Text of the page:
This led Erdoğan to pay his first visit after the failed coup to Vladimir Putin in St. Petersburg. Both leaders opened a new chapter in their relations, which ultimately paved the way for Turkey’s deployment of its armed forces to Syria with “Operation Euphrates Shield.” With this bold move, Turkey positioned itself in opposition to the US grand strategy in Syria, which regarded the Syrian Democratic Union Party (Partiya Yekîtiya Demokrat - PYD) as a legitimate party. However, from the Turkish viewpoint, the same entity is seen as the Syrian continuation under a different name of the Kurdistan Workers’ Party (Partiya Karkerên Kurdistan – PKK). In light of this, Turkey did not tolerate the potential formation of a contiguous Kurdish zone in its southern border that it viewed as a “siege” cutting Turkey’s connection to the Arab world. Again, as the patron of the Kurdish PYD the US was seen to indirectly be the enemy by the Turkish public. The countless images of American flags being displayed next to PYD fighters have only further embittered the Turkish public sentiment against the US. 
This picture began to worsen, with the recent Kurdish referendum held in Northern Iraq. It may be said that Turkey suffers from ‘Sevres Syndrome,’ or a belief that the Western powers wish to dismantle Turkey as they did after the First World War. Thus, the Kurdistan Regional Government’s (KRG) desire for self-determination was seen by the Turkish ruling establishment as a part of a long-term Western plot.
In this regard, pro-AKP circles tend to differentiate between the Barzani family and the Kurdish nation. From their perspective, Barzani and his Kurdistan Democratic Party (KDP) were supposedly bought by the West – more precisely viewed as the British, French, Americans, and the Jews. According to this world view, the West was weakened significantly following the 2008 global economic crisis. Thus, in order to destabilize the prospering economies of “Eurasia” (China-Russia and the four countries neighboring the Kurdish region), the Western great powers planned to open the proverbial ‘Pandora’s Box’ by attempting to create an oil rich independent Kurdistan.
Since Israeli flags are frequently seen in the streets of Erbil, AKP circles portrayed Israel and the Jews as the usual suspects behind the KRG referendum. Indeed, they openly accused the Israeli intelligence agency, the Mossad, of masterminding the whole process. The most popular stories floating in Ankara became conspiracy theories that revolved around supposed Israeli ambitions to build a Greater Israel using the Kurds as proxies, and to build a Kirkuk-Haifa oil pipeline in order to exploit the region’s oil resources. 
In this vein, the French-Jewish intellectual Bernard-Henry Lévi appeared as the key figure for the pro-government propaganda machinery in Turkey, and Lévi received the sobriquet of the “New Lawrence [of Arabia].” Photographs of Lévi together with Barzani, or observing Peshmerga forces holding defensive positions, were portrayed as if Lévi had been in fact commanding Kurdish forces in action. It should also be noted that in the past Lévi had been painted by the Turkish press as the mastermind of al-Sisi’s coup in Egypt. .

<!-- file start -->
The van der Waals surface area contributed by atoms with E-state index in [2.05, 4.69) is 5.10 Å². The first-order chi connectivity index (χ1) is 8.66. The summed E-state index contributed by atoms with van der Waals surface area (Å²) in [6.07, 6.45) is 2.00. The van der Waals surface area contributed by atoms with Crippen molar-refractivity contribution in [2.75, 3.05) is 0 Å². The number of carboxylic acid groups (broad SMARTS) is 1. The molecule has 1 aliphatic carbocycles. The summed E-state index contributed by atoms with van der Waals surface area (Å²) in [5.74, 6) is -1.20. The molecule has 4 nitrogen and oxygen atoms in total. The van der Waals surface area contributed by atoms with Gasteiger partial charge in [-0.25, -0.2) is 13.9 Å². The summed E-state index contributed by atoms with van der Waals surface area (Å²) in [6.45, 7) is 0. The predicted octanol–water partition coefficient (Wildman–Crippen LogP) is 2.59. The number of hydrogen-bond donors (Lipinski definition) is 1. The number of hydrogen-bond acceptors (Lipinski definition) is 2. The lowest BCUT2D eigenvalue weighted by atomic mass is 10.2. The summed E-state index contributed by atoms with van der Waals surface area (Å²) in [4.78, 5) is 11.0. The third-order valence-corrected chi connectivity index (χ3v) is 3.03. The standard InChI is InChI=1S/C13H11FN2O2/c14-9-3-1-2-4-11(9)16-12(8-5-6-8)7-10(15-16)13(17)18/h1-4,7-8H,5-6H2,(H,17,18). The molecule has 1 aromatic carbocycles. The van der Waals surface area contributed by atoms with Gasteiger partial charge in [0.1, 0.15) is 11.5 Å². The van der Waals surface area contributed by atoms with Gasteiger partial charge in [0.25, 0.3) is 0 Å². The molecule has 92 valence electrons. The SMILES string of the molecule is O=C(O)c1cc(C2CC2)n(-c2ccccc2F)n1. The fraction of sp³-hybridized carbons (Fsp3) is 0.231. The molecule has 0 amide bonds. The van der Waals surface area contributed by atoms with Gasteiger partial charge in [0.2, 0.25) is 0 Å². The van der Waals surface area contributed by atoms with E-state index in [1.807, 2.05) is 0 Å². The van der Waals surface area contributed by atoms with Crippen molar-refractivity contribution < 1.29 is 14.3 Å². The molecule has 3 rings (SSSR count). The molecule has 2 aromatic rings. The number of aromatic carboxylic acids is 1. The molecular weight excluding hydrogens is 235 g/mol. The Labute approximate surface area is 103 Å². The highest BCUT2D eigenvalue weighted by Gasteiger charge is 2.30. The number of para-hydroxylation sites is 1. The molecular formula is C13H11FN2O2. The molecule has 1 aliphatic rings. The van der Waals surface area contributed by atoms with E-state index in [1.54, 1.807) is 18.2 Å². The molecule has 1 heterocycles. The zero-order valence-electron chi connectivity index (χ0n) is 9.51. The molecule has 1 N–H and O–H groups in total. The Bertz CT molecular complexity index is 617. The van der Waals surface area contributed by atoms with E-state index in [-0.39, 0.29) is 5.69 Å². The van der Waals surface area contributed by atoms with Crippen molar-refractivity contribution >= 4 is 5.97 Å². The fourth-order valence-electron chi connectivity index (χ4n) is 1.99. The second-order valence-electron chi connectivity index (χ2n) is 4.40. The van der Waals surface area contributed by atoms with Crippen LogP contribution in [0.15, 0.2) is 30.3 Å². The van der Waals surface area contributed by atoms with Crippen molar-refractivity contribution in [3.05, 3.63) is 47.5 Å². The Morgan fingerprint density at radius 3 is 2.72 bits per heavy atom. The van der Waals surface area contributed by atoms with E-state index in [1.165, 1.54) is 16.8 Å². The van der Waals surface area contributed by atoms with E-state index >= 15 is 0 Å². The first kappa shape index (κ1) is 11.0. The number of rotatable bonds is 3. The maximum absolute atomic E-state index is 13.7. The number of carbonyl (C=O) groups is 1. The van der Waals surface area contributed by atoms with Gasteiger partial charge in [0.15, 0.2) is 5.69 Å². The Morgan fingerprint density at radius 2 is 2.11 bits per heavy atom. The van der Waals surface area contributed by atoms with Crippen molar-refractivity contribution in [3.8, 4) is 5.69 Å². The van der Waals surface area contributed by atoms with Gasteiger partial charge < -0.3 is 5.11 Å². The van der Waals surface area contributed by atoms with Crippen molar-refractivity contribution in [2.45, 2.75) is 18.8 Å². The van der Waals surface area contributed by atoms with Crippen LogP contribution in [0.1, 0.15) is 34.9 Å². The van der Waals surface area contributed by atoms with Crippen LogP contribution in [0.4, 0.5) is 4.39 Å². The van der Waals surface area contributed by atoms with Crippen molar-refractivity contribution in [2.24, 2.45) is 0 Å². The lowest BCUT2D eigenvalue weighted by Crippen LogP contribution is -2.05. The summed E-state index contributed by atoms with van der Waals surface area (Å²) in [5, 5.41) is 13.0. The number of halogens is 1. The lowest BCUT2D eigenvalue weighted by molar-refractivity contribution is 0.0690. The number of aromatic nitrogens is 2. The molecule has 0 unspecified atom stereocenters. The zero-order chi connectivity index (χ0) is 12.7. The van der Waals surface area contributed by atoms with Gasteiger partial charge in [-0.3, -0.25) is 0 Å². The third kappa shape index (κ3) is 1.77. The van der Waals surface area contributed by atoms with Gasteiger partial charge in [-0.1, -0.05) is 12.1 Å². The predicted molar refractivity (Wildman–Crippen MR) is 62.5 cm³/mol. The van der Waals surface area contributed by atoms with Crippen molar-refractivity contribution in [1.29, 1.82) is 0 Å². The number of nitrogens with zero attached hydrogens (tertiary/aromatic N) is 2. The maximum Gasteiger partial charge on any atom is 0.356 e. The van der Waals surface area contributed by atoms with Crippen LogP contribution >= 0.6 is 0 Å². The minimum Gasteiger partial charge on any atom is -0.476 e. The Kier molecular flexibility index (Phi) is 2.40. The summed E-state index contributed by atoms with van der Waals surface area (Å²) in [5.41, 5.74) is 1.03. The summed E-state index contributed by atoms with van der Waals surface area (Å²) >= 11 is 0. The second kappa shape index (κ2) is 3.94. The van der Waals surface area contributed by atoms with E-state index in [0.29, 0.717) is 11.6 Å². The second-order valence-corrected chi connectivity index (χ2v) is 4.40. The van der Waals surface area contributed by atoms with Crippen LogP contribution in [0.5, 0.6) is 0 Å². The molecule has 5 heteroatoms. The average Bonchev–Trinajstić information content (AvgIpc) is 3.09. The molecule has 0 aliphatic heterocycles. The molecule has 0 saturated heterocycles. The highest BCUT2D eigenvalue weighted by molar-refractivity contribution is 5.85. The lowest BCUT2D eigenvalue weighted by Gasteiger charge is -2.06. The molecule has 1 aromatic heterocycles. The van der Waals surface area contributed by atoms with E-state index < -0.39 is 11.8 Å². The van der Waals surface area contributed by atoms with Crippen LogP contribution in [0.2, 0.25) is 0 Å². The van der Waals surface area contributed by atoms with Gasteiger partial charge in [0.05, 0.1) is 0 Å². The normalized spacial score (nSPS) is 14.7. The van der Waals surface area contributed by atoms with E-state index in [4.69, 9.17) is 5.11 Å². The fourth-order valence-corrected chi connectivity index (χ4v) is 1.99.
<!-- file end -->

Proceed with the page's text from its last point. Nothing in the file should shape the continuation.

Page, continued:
All these developments have led Turkey to re-locate its position along the strategic spectrum. While being very much integrated into the Western markets and military supply chain and while still seeking full membership in the European Union – at least on paper – Turkey finds itself more distant than ever to the camp to which it had belonged since the early days of the Cold War. The recent visits of the Iranian Chief of Staff Mohammad Bagheri and Venezuela’s controversial President Maduro speak for themselves. This new strategic picture pushes Turkey away from the West into the arms of Russia and China, where it does not face any criticism over its record of democracy and human rights. By approaching the East, Turkey still seeks to maximize its interests in the West. Without divorcing from NATO and the West, it tries to strengthen its economy by cooperating with China’s “One Belt One Road” vision, which seeks to link China to Europe through trade-routes passing through Central Asia and the Middle East. It simultaneously attempts to protect itself using NATO while seeking to acquire two new S-400 batteries from Russia.
This policy will also have serious ramifications. Moving away from the West will eventually strengthen Islamist and Eurasianist nationalist circles in the country. This may lead to an extensive penetration by these entities into the Turkish state mechanism, which will in turn facilitate Turkey’s rapprochement with Iran and Russia. The rift with the West and Erdoğan’s anti-West rhetoric may open new windows of opportunity and be a relative source of public support at home. Yet it also limits Turkey’s ability to confront the PKK; Ankara will not benefit from US real time intelligence in Syria and Iran as in the past. Inevitably, this negative feedback loop will push Turkey into Russia’s arms even further.
Despite all said above, the core problem for Turkey is that, while there is almost complete mistrust and problematic personal relations between Western leaders and Erdoğan, Turkey cannot trust its historical nemesis Russia. Russia, for its part, cannot easily forget the downing of its warplane. Last, but not least, the Chinese will also not easily trust the Turks due to Turkey’s pro-Uyghur stance on the Xinjiang question. Having said all this, it seems that Turkey will try to maximize its interests by using each party as leverage against the other, while simultaneously acting as independently as possible. Ultimately, Turkey may run the risk of becoming an isolationist state.
Dr. Hay Eytan Cohen Yanarocak is a researcher at the Moshe Dayan Center for Middle Eastern and African Studies (MDC) at Tel Aviv University. He serves as the Turkey analyst for the Doron Halpern Middle East Network Analysis Desk’s publication, Beehive, and is co-editor of Turkeyscope. hayeytan[at]tauex.tau.ac.il.